Text and Photos by Henrylito D. Tacio
Additional Photo: Getty Images
China first reported a novel coronavirus that wreaked havoc in Wuhan in 2019. The World Health Organization (WHO), based in Geneva, called it coronavirus disease 2010 (COVID-19) and the virus that causes it SARS-CoV-2 as it is a distant cousin of Severe Acute Respiratory Syndrome virus.
“We have enough of these lockdowns and community quarantines,” said Generoso, a mechanic who has six children. “Our income is getting less and the food on our table is affected. Time will come when we don’t have anything to eat anymore.”
He is not alone. Thousands, if not millions, of Filipinos, are now suffering because of this COVID-19 threat. There is no end at sight.
Now, there are thousands of different types – or variants – of COVID-19 circulating around the world. The most famous ones are Alpha (B.1.1.7), first identified in the United Kingdom; Beta (B.1.351), first identified in South Africa; Gamma (P.1), first identified in Brazil; and Delta (B.1.617.2), first identified in India.
Now comes the Lambda variant (C.37), which was first detected in December 2020 and was given the name by the United Nations health agency in June 2021. “As the Delta variant ravages across communities in Asia, Europe, and the United States, another variant, Lambda, is spreading rapidly throughout South America,” said Forbes in a report written by William A. Haseltine, a professor at Harvard Medical School and Harvard School of Public Health.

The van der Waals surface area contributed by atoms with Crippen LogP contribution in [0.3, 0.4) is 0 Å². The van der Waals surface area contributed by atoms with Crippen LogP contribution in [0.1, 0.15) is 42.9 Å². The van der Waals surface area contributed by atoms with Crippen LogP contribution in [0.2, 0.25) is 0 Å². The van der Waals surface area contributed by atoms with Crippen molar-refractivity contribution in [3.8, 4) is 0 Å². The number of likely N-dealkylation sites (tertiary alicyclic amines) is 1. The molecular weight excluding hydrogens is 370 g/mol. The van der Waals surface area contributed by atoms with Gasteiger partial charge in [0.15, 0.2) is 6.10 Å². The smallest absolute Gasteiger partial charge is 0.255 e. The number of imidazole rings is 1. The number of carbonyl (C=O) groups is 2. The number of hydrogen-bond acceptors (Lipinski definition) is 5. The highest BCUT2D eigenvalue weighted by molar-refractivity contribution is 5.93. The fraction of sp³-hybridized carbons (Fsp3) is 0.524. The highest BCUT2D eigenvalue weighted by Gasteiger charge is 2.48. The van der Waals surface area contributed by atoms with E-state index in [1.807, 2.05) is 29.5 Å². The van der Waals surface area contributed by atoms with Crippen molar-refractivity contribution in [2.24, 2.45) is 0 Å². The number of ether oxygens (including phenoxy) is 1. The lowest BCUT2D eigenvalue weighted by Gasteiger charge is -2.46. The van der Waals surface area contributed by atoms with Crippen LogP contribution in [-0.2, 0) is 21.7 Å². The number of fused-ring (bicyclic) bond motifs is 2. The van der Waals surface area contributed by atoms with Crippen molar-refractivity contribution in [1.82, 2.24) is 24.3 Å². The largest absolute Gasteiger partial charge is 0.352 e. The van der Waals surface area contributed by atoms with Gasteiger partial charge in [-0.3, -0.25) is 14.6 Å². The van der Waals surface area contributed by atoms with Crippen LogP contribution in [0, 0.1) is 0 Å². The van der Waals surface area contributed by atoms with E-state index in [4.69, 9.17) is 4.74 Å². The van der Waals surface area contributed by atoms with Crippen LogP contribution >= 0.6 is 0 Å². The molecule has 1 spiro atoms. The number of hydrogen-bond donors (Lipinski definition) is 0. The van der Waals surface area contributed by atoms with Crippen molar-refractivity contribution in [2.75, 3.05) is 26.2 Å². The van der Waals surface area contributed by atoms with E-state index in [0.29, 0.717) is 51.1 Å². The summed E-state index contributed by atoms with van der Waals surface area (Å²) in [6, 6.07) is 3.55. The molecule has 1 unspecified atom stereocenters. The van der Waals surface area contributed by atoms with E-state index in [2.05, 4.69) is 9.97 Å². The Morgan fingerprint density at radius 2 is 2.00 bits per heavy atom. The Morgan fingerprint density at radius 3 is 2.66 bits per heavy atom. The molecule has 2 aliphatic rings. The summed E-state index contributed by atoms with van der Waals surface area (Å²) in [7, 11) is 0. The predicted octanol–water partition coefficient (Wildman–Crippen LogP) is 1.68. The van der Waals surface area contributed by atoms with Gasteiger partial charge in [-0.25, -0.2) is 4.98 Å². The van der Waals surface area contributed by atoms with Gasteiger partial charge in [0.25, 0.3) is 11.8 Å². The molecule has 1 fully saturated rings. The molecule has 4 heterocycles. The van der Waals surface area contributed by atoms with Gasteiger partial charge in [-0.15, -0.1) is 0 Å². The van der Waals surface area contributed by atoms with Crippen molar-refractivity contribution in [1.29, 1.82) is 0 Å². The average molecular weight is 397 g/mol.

In the Philippines, the first case of Lambda variant – that of a 35-year-old female case – was reported last August 15. The patient, according to the Department of Health (DOH), was “asymptomatic and tagged as recovered after undergoing the 10-day isolation period.”
“Change is the only permanent thing in this word,” said the Greek philosopher Heraclitus. And viruses are no exception, including SARS-CoV-2. “Most changes have little or no impact on the virus’ properties,” the WHO explains.